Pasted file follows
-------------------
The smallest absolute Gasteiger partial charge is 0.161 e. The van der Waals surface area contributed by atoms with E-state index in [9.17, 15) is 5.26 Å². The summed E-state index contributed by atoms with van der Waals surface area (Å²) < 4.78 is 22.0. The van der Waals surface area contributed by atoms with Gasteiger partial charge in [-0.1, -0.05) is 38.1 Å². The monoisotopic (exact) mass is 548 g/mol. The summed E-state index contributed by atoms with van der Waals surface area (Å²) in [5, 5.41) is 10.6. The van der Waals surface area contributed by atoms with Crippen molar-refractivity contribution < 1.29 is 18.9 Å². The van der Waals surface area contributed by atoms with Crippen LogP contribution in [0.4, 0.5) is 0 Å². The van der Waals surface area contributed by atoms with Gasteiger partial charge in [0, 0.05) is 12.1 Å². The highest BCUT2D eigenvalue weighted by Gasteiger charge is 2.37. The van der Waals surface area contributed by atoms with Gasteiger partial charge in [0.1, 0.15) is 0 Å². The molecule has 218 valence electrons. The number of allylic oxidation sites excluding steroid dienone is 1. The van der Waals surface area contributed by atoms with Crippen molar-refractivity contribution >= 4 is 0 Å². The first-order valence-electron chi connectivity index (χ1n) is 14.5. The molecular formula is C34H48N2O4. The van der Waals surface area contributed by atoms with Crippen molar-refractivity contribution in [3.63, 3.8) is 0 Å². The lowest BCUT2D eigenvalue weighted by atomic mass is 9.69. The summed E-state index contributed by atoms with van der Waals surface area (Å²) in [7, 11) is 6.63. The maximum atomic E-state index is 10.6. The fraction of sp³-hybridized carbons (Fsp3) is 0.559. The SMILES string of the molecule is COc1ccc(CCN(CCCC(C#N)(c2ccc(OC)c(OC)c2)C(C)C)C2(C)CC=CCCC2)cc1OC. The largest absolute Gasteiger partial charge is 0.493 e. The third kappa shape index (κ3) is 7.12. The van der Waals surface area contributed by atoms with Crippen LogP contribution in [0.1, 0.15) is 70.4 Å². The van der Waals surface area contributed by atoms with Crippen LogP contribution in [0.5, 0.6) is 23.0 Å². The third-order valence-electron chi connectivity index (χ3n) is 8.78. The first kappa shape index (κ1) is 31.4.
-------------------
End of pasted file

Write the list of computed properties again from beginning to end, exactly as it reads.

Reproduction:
The smallest absolute Gasteiger partial charge is 0.161 e. The van der Waals surface area contributed by atoms with E-state index in [9.17, 15) is 5.26 Å². The summed E-state index contributed by atoms with van der Waals surface area (Å²) < 4.78 is 22.0. The van der Waals surface area contributed by atoms with Gasteiger partial charge in [-0.1, -0.05) is 38.1 Å². The monoisotopic (exact) mass is 548 g/mol. The summed E-state index contributed by atoms with van der Waals surface area (Å²) in [5, 5.41) is 10.6. The van der Waals surface area contributed by atoms with Crippen molar-refractivity contribution < 1.29 is 18.9 Å². The van der Waals surface area contributed by atoms with Crippen LogP contribution in [0.4, 0.5) is 0 Å². The van der Waals surface area contributed by atoms with Gasteiger partial charge in [0, 0.05) is 12.1 Å². The highest BCUT2D eigenvalue weighted by Gasteiger charge is 2.37. The van der Waals surface area contributed by atoms with Gasteiger partial charge in [0.1, 0.15) is 0 Å². The molecule has 218 valence electrons. The number of allylic oxidation sites excluding steroid dienone is 1. The van der Waals surface area contributed by atoms with Crippen molar-refractivity contribution >= 4 is 0 Å². The first-order valence-electron chi connectivity index (χ1n) is 14.5. The molecular formula is C34H48N2O4. The van der Waals surface area contributed by atoms with Crippen molar-refractivity contribution in [3.63, 3.8) is 0 Å². The lowest BCUT2D eigenvalue weighted by atomic mass is 9.69. The summed E-state index contributed by atoms with van der Waals surface area (Å²) in [7, 11) is 6.63. The maximum atomic E-state index is 10.6. The fraction of sp³-hybridized carbons (Fsp3) is 0.559. The SMILES string of the molecule is COc1ccc(CCN(CCCC(C#N)(c2ccc(OC)c(OC)c2)C(C)C)C2(C)CC=CCCC2)cc1OC. The largest absolute Gasteiger partial charge is 0.493 e. The third kappa shape index (κ3) is 7.12. The van der Waals surface area contributed by atoms with Crippen LogP contribution in [0.1, 0.15) is 70.4 Å². The van der Waals surface area contributed by atoms with Crippen LogP contribution in [0.5, 0.6) is 23.0 Å². The third-order valence-electron chi connectivity index (χ3n) is 8.78. The first kappa shape index (κ1) is 31.4.